July 24, 2014
 
 
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Appleshare IP on Linux - page 2

Introduction

  • August 26, 1999
  • By Ian Wilkinson

Getting the Software

There are two types of AppleTalk, classic AppleTalk and AppleShareIP. AppleShareIP basically wraps up the AppleTalk packets in TCP/IP, and is slightly faster as well. Client support for AppleShareIP has been in place since System 7.5.5. Classic AppleTalk is just that, the networking protocol developed way back in the 80's. Anyone remember LocalTalk and PhoneNet connectors? You can get the software from ftp://ftp.u.washington.edu/public/asun/ Download , uncompress and untar it somewhere. I like to stick things like this in /usr/src for consistency. The install is pretty straight forward, once you have source. At this point I would consult the online HOWTO; Mr. Brownworth maintains a much more complete and technical HOWTO than I ever could write. The nitty-gritty details of downloading, compiling and installing the source code can be found here, as well as links to online mailing lists and FAQ's. Look there for specifics on your install. There are pre-compiled binaries available as well, with and without shadow support.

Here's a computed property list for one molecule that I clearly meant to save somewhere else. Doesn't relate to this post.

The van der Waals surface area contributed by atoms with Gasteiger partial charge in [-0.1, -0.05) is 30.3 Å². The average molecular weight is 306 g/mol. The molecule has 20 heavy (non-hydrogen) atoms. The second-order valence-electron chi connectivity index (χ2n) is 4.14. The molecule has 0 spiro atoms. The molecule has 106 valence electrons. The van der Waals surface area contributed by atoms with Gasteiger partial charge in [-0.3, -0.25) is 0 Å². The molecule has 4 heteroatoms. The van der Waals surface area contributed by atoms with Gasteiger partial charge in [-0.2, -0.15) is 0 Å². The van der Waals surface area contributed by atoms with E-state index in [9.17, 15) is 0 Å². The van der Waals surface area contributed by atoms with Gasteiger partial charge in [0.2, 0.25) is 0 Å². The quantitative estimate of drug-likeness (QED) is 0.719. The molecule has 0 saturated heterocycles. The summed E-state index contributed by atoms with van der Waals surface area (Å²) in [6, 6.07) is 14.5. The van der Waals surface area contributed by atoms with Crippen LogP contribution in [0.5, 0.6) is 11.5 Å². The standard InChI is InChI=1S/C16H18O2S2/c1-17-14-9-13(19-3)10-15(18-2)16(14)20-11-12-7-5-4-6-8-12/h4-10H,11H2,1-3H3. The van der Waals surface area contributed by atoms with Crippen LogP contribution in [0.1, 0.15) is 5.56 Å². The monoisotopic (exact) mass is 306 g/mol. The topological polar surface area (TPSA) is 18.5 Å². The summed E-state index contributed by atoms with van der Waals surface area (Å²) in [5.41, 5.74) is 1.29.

LinuxPPC, which runs on most PPC based computers including Power Macs, comes with an RPM of Netatalk. I'm not sure if it is part of the default install, and depending on the distribution that you have, it may be on the CD.

Starting the Server

After installing Netatalk check that the following lines are in your /etc/services file:

rrtmp             1/ddp           # Routing Table Maintenance Protocol
nnbp             2/ddp           # Name Binding Protocol
echo             4/ddp           # AppleTalk Echo Protocol
zzip               6/ddp           # Zone Information Protocol
aafpovertcp    548/tcp         # AFP over TCP
aafpovertcp    548/udp 

If you installed using RPM there should be a line in /etc/rd.d/rc3.d/S91atalk That should launch the server on reboot. Or you can launch it manually by typing "/usr/sbin/atalkd", which will start a classic AppleTalk server, and "/usr/sbin/afpd", which will start an AppleShareIP server.

Configuration Hints

Once the Netatalk daemon is installed, most of the configuration is done by editing three files, "AppleVolumes.default", where you define shares and their options; "config", which controls aspects of how the daemon functions, and "afpd.conf", which defines some of the more esoteric functions like pretending to be multiple servers and guest acess. Everything else gets automagically configured from the network. It may take a few more seconds to reboot, since atalkd will probe the network before registering itself.

A Note on Passwords

One thing to remember is that AppleTalk only allows 8 character passwords. Anything longer and you won't be able to log in. Everything I have read says to not even attempt to login as root, so I've never tried. I wouldn't suggest it anyway. Netatalk will also create an invisible directory called .AppleDouble on all of the AppleTalk shares that are defined. You can safely ignore this, since it won't show up in the directory listing you get.

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